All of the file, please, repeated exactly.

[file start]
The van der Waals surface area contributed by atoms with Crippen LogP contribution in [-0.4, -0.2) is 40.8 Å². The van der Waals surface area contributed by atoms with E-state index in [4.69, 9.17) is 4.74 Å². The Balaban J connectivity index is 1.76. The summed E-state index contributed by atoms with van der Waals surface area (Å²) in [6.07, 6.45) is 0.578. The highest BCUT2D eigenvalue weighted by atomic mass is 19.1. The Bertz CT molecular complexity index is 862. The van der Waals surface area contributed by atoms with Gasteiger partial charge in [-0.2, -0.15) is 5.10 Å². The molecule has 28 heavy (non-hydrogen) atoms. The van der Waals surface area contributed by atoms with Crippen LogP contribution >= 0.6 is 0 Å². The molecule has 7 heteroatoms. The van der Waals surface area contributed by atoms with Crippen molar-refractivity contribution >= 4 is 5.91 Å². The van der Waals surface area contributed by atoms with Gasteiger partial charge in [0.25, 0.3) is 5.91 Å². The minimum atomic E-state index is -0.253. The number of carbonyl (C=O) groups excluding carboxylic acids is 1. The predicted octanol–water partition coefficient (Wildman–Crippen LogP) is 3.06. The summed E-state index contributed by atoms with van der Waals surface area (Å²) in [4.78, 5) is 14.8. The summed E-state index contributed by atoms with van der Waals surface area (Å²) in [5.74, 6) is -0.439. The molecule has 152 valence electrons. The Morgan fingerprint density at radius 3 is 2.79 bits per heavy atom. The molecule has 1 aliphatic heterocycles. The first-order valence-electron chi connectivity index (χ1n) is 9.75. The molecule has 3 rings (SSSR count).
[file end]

The van der Waals surface area contributed by atoms with Crippen LogP contribution in [-0.4, -0.2) is 40.8 Å². The van der Waals surface area contributed by atoms with E-state index in [4.69, 9.17) is 4.74 Å². The Balaban J connectivity index is 1.76. The summed E-state index contributed by atoms with van der Waals surface area (Å²) in [6.07, 6.45) is 0.578. The highest BCUT2D eigenvalue weighted by atomic mass is 19.1. The Bertz CT molecular complexity index is 862. The van der Waals surface area contributed by atoms with Gasteiger partial charge in [-0.2, -0.15) is 5.10 Å². The molecule has 28 heavy (non-hydrogen) atoms. The van der Waals surface area contributed by atoms with Crippen LogP contribution >= 0.6 is 0 Å². The molecule has 7 heteroatoms. The van der Waals surface area contributed by atoms with Crippen molar-refractivity contribution >= 4 is 5.91 Å². The van der Waals surface area contributed by atoms with Gasteiger partial charge in [0.25, 0.3) is 5.91 Å². The minimum atomic E-state index is -0.253. The number of carbonyl (C=O) groups excluding carboxylic acids is 1. The predicted octanol–water partition coefficient (Wildman–Crippen LogP) is 3.06. The summed E-state index contributed by atoms with van der Waals surface area (Å²) in [4.78, 5) is 14.8. The summed E-state index contributed by atoms with van der Waals surface area (Å²) in [5.74, 6) is -0.439. The molecule has 152 valence electrons. The Morgan fingerprint density at radius 3 is 2.79 bits per heavy atom. The molecule has 1 aliphatic heterocycles. The first-order valence-electron chi connectivity index (χ1n) is 9.75. The molecule has 3 rings (SSSR count).